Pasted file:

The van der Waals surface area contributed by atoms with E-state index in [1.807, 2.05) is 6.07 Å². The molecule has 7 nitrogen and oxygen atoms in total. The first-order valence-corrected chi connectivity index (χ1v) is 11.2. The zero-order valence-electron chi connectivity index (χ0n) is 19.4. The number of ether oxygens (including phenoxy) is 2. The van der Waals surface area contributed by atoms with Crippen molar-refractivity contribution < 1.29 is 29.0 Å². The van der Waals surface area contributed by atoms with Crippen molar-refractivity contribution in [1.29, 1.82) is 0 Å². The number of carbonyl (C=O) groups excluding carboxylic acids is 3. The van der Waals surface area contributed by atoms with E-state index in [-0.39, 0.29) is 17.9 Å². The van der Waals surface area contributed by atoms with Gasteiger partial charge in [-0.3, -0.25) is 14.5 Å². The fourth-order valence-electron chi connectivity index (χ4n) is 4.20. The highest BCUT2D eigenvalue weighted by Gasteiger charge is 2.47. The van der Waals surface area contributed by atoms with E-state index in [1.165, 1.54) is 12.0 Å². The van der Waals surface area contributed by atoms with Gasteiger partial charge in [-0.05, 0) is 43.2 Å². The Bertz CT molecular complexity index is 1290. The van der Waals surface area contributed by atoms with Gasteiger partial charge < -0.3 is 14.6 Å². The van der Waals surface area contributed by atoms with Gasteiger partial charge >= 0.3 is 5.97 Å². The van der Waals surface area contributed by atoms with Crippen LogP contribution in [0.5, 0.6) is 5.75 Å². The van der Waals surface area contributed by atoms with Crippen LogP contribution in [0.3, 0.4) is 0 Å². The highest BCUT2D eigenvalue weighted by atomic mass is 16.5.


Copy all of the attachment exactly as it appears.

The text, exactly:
The van der Waals surface area contributed by atoms with E-state index in [1.807, 2.05) is 6.07 Å². The molecule has 7 nitrogen and oxygen atoms in total. The first-order valence-corrected chi connectivity index (χ1v) is 11.2. The zero-order valence-electron chi connectivity index (χ0n) is 19.4. The number of ether oxygens (including phenoxy) is 2. The van der Waals surface area contributed by atoms with Crippen molar-refractivity contribution < 1.29 is 29.0 Å². The van der Waals surface area contributed by atoms with Crippen molar-refractivity contribution in [1.29, 1.82) is 0 Å². The number of carbonyl (C=O) groups excluding carboxylic acids is 3. The van der Waals surface area contributed by atoms with E-state index in [-0.39, 0.29) is 17.9 Å². The van der Waals surface area contributed by atoms with Gasteiger partial charge in [-0.3, -0.25) is 14.5 Å². The fourth-order valence-electron chi connectivity index (χ4n) is 4.20. The highest BCUT2D eigenvalue weighted by Gasteiger charge is 2.47. The van der Waals surface area contributed by atoms with E-state index in [1.165, 1.54) is 12.0 Å². The van der Waals surface area contributed by atoms with Gasteiger partial charge in [-0.05, 0) is 43.2 Å². The Bertz CT molecular complexity index is 1290. The van der Waals surface area contributed by atoms with Gasteiger partial charge < -0.3 is 14.6 Å². The van der Waals surface area contributed by atoms with Gasteiger partial charge >= 0.3 is 5.97 Å². The van der Waals surface area contributed by atoms with Crippen LogP contribution in [0.5, 0.6) is 5.75 Å². The van der Waals surface area contributed by atoms with Crippen LogP contribution in [0.3, 0.4) is 0 Å². The highest BCUT2D eigenvalue weighted by atomic mass is 16.5.